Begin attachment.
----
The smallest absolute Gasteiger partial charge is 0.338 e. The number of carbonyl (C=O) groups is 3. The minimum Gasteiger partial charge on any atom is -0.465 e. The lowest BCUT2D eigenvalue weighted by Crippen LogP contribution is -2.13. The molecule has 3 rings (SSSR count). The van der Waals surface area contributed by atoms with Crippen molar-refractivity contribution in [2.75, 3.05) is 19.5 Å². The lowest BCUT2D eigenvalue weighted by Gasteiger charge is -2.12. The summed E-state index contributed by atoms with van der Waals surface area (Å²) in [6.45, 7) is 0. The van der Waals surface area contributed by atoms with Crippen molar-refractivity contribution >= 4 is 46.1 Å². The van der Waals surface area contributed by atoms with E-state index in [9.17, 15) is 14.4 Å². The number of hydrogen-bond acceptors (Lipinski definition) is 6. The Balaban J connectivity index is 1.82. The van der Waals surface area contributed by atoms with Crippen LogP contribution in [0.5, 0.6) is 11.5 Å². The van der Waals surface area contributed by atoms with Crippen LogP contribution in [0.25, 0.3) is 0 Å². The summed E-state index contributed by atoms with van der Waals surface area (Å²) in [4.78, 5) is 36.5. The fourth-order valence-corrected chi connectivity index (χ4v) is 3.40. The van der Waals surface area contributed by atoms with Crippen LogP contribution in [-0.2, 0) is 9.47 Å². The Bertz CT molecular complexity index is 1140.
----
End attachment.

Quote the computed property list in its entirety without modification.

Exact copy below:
The smallest absolute Gasteiger partial charge is 0.338 e. The number of carbonyl (C=O) groups is 3. The minimum Gasteiger partial charge on any atom is -0.465 e. The lowest BCUT2D eigenvalue weighted by Crippen LogP contribution is -2.13. The molecule has 3 rings (SSSR count). The van der Waals surface area contributed by atoms with Crippen molar-refractivity contribution in [2.75, 3.05) is 19.5 Å². The lowest BCUT2D eigenvalue weighted by Gasteiger charge is -2.12. The summed E-state index contributed by atoms with van der Waals surface area (Å²) in [6.45, 7) is 0. The van der Waals surface area contributed by atoms with Crippen molar-refractivity contribution >= 4 is 46.1 Å². The van der Waals surface area contributed by atoms with E-state index in [9.17, 15) is 14.4 Å². The number of hydrogen-bond acceptors (Lipinski definition) is 6. The Balaban J connectivity index is 1.82. The van der Waals surface area contributed by atoms with Crippen LogP contribution in [0.5, 0.6) is 11.5 Å². The van der Waals surface area contributed by atoms with Crippen LogP contribution in [0.25, 0.3) is 0 Å². The summed E-state index contributed by atoms with van der Waals surface area (Å²) in [4.78, 5) is 36.5. The fourth-order valence-corrected chi connectivity index (χ4v) is 3.40. The van der Waals surface area contributed by atoms with Crippen LogP contribution in [-0.2, 0) is 9.47 Å². The Bertz CT molecular complexity index is 1140.